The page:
Despite protests of the federal government and top officials of Yugoslavia’s military, Serbian authorities have made the decision to deliver associates of the Yugoslavian ex-president, who are accused of war crimes in Kosovo, to the Hague Tribunal. B-92, a Belgrade broadcasting station reports that the Serbian Ministry of Justice has already issued arrest warrants for Milosevic’s four close associates: ex-Vice-Premier of Yugoslavia Nikola Sainovic, ex-Foreign Minister Vlaiko Stojiljkovic, ex-commander of the General Staff Dragoljub Ojdanic, and incumbent president of Serbia Milan Milutinovic. Concerning the latter, Serbian Prime Minister Zoran Djindjic said that Milan Milutinovic would not be delivered until the end of his term. The term of his office expires at the end of year. In accordance to the law, the incumbent president of Serbia enjoys immunity.
Another ultimatum made by the US Congress to Serbs has expired on March 31. Now, as a result of Serbian government’s last initiative, Yugoslavia is very likely to receive financial aid and Washington’s support in the IMF, the things so desired by Zoran Djindjic. He told journalists: “The day of March 31 is not a judgement day. We cooperate with the USA and the European Union and hope to improve our cooperation. Very soon, we will do everything possible to raise the country’s ratings.” Zoran Djindjic has already started his election campaign.
As we know, Yugoslav President Voislav Kostunica strictly criticizes this kind of “cooperation” with Hague, when extradition cannot be done legally without adoption of the necessary laws by parliament (the Serbian government issued a resolution to allow extradition without the necessary laws). The president thinks thatattention should be paid to the opinion of Skupstine concerning the problem. At the same time, Kostunica has already stated his opinion about the Hague Tribunal on a Yugoslavian TV program: “Every time I think about the Hague Tribunal and its bias procedures, I feel sick.” Still, the president realizes the situation perfectly well and says that he cannot influence “delivery methods that are not legally based.” It is an open secret that the key roles in Serbia belong not to President Kostunica but to the prime minister. Russian specialist for Yugoslavian problems Elena Guskova said that the Yugoslavian federation today is “a very unsteady formation, and Kostunica’s position requires that he should compromise.” “Serbia’s complete dependence upon the will of the West demonstrates the restricted opportunities of the country. Serbian Prime Minister Zoran Djindjic performs the main role in Yugoslavia’s new democratic regime, and the political situation is not favorable for Kostunica today.”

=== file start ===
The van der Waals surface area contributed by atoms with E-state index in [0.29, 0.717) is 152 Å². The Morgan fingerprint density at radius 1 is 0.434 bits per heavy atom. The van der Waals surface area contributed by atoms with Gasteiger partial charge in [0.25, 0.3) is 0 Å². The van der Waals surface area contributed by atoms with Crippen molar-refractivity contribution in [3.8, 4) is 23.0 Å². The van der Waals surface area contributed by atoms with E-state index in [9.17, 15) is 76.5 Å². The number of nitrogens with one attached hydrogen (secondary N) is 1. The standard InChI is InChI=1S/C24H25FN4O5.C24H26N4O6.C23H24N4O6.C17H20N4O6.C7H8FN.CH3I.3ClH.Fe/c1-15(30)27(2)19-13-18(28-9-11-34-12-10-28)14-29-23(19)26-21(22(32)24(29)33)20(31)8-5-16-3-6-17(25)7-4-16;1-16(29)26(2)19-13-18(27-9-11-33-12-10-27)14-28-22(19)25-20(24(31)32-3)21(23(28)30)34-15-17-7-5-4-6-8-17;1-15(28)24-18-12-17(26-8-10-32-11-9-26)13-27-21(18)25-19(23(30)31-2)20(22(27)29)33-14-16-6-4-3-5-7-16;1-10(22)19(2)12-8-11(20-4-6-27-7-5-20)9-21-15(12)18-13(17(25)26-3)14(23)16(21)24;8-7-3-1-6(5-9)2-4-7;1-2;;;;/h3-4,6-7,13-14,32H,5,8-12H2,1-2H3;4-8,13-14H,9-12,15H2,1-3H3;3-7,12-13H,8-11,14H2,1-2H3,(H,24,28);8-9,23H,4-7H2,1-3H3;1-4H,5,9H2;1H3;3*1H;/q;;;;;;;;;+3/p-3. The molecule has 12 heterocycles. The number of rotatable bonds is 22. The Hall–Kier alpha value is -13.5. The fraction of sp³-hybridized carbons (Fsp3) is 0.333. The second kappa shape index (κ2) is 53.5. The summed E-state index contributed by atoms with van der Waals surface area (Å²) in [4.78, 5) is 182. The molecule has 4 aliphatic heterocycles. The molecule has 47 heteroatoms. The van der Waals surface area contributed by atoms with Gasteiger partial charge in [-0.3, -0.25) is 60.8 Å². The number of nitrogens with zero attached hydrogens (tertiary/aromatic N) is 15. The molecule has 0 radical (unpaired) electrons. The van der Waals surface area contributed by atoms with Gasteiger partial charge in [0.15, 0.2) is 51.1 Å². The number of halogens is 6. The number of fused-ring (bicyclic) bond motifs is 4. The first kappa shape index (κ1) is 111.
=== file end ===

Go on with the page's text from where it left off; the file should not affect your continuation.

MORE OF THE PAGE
We remember that Hague Chief Prosecutor Carla del Ponte visited Belgrade in September 2001 and demanded the delivery of more than ten people suspected of committing war crimes to the tribunal. Incumbent president of Serbia Milan Milutinovic was on her list as well. Moreover, the chief prosecutor demanded that the Serbian president be delivered to the tribunal even before the end of his term. Her opinion is that, when it came to war crimes, no immunity should be mentioned, even when it concerns the president.
The other day, the author of this article received a letter from a Serbian patriot journalist. “It is cold here. Winter has come back here. Buildings are white with snow, and Serbia with sufferings. Railwaymen are still on strike, and farmers have recently joined them. Forty large-scale businessmen, representatives of the Serbian diaspora, will hold a session at Intercontinental hotel. Perisic is waiting for trial. The high command (Yugoslavia’s Supreme Defense Council)did not dismiss HQ commander Pavkovic and head of the military secret service Tomic. Settlement of the problem was postponed. The agony of the authorities continues. The fixed day is coming (March 31), and the Dutch prime minister has presented a list of sixteen people to be immediately delivered to Hague and Milutinovic is in Belgrade. Djindjic is thinking about a person to substitute him with; the majority of people believe that Mirolub Labus (Yugoslav vice-premier) may become the new president of Serbia. Only criminals know their business very well. A Red Cross office was robbed in Belgrade, and 200,000 euro in cashwas stolen.” Sergey Stefanov PRAVDA.Ru
Translated by Maria Gousseva
Read the original in Russian: http://pravda.ru/main/2002/04/01/39075.html